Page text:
Wednesday, July 11, 2012
Why Sam Harris Is an Atheist
As we saw in our last blog post, Sam Harris set out to demonstrate "How Science Can Determine Human Values," to quote the subtitle of his book. It was a bold attempt to find an objective moral standard based on science. And, in our opinion, he largely failed in the attempt. While he offered many opinions of his own on a wide variety of subjects, he gave few specifically scientific reasons for them. Instead he mainly went over the same ground that numerous theologians and philosophers have traversed for many centuries before, all the while not professing to see any valid objections to his own highly colored opinions. In the end Dr. Harris comes across as an atheist trying hard not to sound like Nietzsche.
In his wandering peregrinations of the mind, however, Dr. Harris stumbled into an age-old trap, the hoary controversy over determinism v. free will. Dr. Harris says that there is no such thing as a free will, but unlike religious determinists of the past such as Augustine, Calvin and Edwards, Dr. Harris is an atheist and a thoroughgoing materialist (and a neuroscientist at that). But this creates a dilemma for him. On the one hand he wants to say that everything that occurs in the human mind has a natural cause, and therefore can be studied scientifically by neuroscientists such as himself. But if this is the case, Dr. Harris' own thought processes have been biologically determined, which raises an intriguing question: how can scientific reasoning be valid? There would be no necessary correlation between what goes on in the scientist's mind and external reality.
Dr. Harris himself is aware of the problem and states it this way: "The problem is that no account of causality leaves room for free will. Thoughts, moods and desires of every sort simply spring into view – and move us, or fail to move us, for reasons that are, from a subjective point of view, perfectly inscrutable" (p. 104).
This, in turn, affects our view of moral responsibility. Dr. Harris challenges traditional notions of sin and culpability. If we only understood the underling causes of bad behavior we would be more compassionate with the erring. At the same time it would open the door to a scientific solution to the problem of human evil.
But then Dr. Harris seems to step back and modify his position somewhat. He argues that a person could be held responsible for his behavior if he had the intention to do harm. However, if our "thoughts, moods and desires" are rooted in our biology and "simply spring into view," then does not the intention also have an underlying social or biological cause? How then, can we hold a criminal responsible for his actions?
Moreover, if our thoughts simply spring into view for reasons that are inscrutable, then what about Dr. Harris' own research? It is remarkable that he managed to earn a doctorate from UCLA with thoughts that "simply sprang into view." And how about his book? How did it come about? (It became a New York Times bestseller.) Dr. Harris is caught on the horns of a familiar dilemma: science depends on the assumption of causality in nature; but causality in the mind means that the scientist himself is non-rational. Dr. Harris, it seems, has led us to a dead end.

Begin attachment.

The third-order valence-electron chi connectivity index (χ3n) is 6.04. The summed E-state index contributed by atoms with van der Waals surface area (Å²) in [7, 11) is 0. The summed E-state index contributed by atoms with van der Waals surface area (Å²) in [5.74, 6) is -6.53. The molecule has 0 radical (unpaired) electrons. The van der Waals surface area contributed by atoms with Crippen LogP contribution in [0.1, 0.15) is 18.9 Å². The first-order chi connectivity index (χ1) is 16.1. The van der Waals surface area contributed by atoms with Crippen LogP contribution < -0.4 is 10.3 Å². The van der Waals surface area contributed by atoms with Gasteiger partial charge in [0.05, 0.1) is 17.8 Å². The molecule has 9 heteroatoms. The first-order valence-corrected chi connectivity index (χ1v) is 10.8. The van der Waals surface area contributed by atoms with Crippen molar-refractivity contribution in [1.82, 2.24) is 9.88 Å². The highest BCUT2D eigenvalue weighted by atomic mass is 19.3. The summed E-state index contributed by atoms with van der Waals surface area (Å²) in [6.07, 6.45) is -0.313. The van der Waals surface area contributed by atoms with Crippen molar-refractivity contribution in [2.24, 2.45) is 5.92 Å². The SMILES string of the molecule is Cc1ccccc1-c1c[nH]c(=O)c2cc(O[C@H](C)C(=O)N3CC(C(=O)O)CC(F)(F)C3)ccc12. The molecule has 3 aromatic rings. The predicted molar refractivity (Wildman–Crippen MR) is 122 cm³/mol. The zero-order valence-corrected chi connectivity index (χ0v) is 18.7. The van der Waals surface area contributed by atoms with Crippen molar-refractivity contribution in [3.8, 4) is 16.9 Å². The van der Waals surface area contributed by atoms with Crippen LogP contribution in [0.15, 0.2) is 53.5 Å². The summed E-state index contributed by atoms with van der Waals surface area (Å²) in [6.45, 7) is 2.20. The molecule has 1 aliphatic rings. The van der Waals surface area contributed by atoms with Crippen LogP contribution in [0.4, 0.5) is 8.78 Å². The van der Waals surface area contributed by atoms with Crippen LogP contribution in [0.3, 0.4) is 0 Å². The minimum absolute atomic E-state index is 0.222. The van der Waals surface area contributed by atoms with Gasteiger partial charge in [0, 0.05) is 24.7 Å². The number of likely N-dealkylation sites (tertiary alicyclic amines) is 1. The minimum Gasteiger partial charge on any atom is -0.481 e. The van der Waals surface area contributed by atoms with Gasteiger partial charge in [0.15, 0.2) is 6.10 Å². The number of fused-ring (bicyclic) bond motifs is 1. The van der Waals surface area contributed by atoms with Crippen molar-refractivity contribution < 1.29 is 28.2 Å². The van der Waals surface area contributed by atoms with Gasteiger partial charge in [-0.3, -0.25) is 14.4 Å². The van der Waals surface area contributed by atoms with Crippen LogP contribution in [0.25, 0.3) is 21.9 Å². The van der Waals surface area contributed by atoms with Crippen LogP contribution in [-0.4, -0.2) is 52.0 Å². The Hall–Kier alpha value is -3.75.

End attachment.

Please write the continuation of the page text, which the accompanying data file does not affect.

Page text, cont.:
Again Dr. Harris appears to back off from his earlier assertions. He tries to argue that while biology and physical circumstances provide the motives for thought and action, that does not mean that we cannot still think rationally. "The fact that reason must be rooted in biology does not negate the principles of reason" (p. 131), he says. We are motivated to think, but we still think. "There is a sense in which all cognition can be said to be motivated: one is motivated to understand the world, to be in touch with reality, to remove doubt . . .As we have begun to see, all reasoning may be inextricable from emotion" (p. 126). But then he goes on to say ". . . the inseparability of reason and emotion confirms that the validity of belief cannot merely depend on the conviction felt by its adherents; it rests on the claims of evidence and argument that link it to reality" (pp. 126-127). It is a little hard to see how the one "confirms" its seeming opposite, but apparently what Dr. Harris has in mind is that our thought processes, while being driven and directed by our emotions, are nevertheless still capable of being rational. A passion for truth should lead us to pursue the truth with all the mental acumen and intellectual rigor at our command. But the problem remains: if everything we think is the result of chemical changes in our brains, how much mental acumen do we really have? Is it not all an illusion?
Dr. Harris is quick to point out how emotion and bias influence the thinking of religious believers and social conservatives. But the argument is a two-edged sword – it cuts both ways. Is it not possible that Dr. Harris' own thinking has been shaped and molded by his personal biases? He notes at one point that dopamine receptor genes seem to play a role in religious belief: people with the most active form of the gene seem to be more religious. Might not a prescription for the drug L-dopa take care of Dr. Harris' atheism problem? Is it not possible that he is an atheist because he wants to be an atheist? The devout Christian sees evidence of Intelligent Design everywhere; Dr. Harris sees it nowhere. Has our perception, or lack thereof, been affected by our natural inclinations?